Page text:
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was extraordinarily gifted at drawing and painting but always doubted the meaningfulness of this activity. The dream lets her know in no uncertain terms that this gift should and must be developed. If she did that, the destructive animus could turn into a creative force.30 The animus frequently appears, as it does in this dream, as a group of men, or as some other collective image. Thus also the pronouncements of the animus-possessed woman usually begin with “one should” or “everyone knows” or “it is always the case . . . ,” etc. Many myths and fairy tales tell of a prince, who has been turned into an animal or a monster by sorcery, being saved by a woman. This is a symbolic representation of the development of the animus toward consciousness. Often the heroine may ask no questions of her mysterious lover, or she is only allowed to meet him in darkness. She is to save him through her blind faith and love, but this never works. She always breaks her promise and is only able to find her beloved again after a long quest. As the anima does with men, the animus also creates states of possession in women. In myths and fairy tales this condition is often represented by the devil or an “old man of the mountain,” that is, a troll or ogre, holding the heroine prisoner and forcing her to kill all men who approach her or to deliver them into the hands of the demon; or else the father shuts up the heroine in a tower or a grave or sets her on a glass mountain, so that no one can get near her. In such cases, the heroine can often do nothing but wait patiently for a savior to deliver her from her plight. Through her suffering, the animus (for both the demon and the savior are two aspects of the same inner power) can be gradually transformed into a positive inner force. In real life, too, it takes a long time for a woman to bring the animus into consciousness, and it costs her a great deal of suffering. But if she succeeds in freeing herself from his possession, he changes into an “inner companion” of the highest value, who confers on her positive masculine qualities such as initiative, courage, objectivity, and intellectual clarity. Like the anima in a man, the animus also commonly exhibits four stages of development. In the first stage he manifests as a symbol of physical force, for example, a sports hero. In the next stage, in addition he possesses initiative and focused ability to act. In the third stage, he becomes “the word” and is therefore frequently projected onto noteworthy intellectuals, like doctors, ministers, and professors. On the fourth level, he embodies the mind and becomes a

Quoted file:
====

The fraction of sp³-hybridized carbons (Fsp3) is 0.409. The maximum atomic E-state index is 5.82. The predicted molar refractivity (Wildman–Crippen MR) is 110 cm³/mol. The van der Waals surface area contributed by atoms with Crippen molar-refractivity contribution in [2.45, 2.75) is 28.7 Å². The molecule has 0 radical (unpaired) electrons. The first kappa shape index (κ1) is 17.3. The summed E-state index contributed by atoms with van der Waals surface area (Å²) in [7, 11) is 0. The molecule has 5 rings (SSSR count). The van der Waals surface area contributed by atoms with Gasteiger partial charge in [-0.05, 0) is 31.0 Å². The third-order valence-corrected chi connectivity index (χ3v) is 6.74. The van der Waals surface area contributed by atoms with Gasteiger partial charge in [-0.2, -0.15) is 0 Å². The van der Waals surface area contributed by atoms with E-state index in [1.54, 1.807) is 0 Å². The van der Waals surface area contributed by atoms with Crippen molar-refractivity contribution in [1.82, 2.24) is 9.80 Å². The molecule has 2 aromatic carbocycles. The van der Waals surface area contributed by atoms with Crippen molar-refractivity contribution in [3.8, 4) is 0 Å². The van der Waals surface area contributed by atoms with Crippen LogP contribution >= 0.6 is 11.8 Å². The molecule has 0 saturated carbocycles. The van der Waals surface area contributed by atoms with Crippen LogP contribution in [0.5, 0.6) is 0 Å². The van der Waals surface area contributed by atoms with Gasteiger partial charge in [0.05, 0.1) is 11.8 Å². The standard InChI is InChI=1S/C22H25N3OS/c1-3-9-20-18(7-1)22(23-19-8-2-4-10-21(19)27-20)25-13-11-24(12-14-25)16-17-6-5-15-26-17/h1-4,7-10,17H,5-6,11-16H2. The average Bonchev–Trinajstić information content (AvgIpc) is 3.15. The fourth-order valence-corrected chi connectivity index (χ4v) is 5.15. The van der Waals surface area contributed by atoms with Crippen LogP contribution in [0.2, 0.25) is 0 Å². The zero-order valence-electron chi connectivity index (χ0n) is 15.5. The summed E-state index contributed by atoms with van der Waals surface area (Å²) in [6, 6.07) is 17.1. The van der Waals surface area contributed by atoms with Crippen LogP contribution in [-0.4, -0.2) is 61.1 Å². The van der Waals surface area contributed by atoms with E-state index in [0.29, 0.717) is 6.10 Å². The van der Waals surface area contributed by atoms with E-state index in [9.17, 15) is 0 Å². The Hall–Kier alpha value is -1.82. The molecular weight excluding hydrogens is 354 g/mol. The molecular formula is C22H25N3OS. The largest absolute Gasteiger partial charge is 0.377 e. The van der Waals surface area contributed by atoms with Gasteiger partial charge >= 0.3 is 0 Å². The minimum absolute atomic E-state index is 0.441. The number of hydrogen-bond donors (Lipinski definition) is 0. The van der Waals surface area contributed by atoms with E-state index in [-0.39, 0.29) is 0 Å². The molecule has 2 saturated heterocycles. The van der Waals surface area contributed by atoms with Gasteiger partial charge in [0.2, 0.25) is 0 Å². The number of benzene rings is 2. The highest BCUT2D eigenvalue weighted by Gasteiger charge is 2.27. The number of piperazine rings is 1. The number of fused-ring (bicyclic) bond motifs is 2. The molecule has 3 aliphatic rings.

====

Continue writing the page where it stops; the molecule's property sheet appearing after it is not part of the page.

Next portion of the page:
Profile for Lewis Lafontaine

Marie - Louise Von Franz - Archetypal Dimensions of the Psyche -  

Marie - Louise Von Franz - Archetypal Dimensions of the Psyche -  

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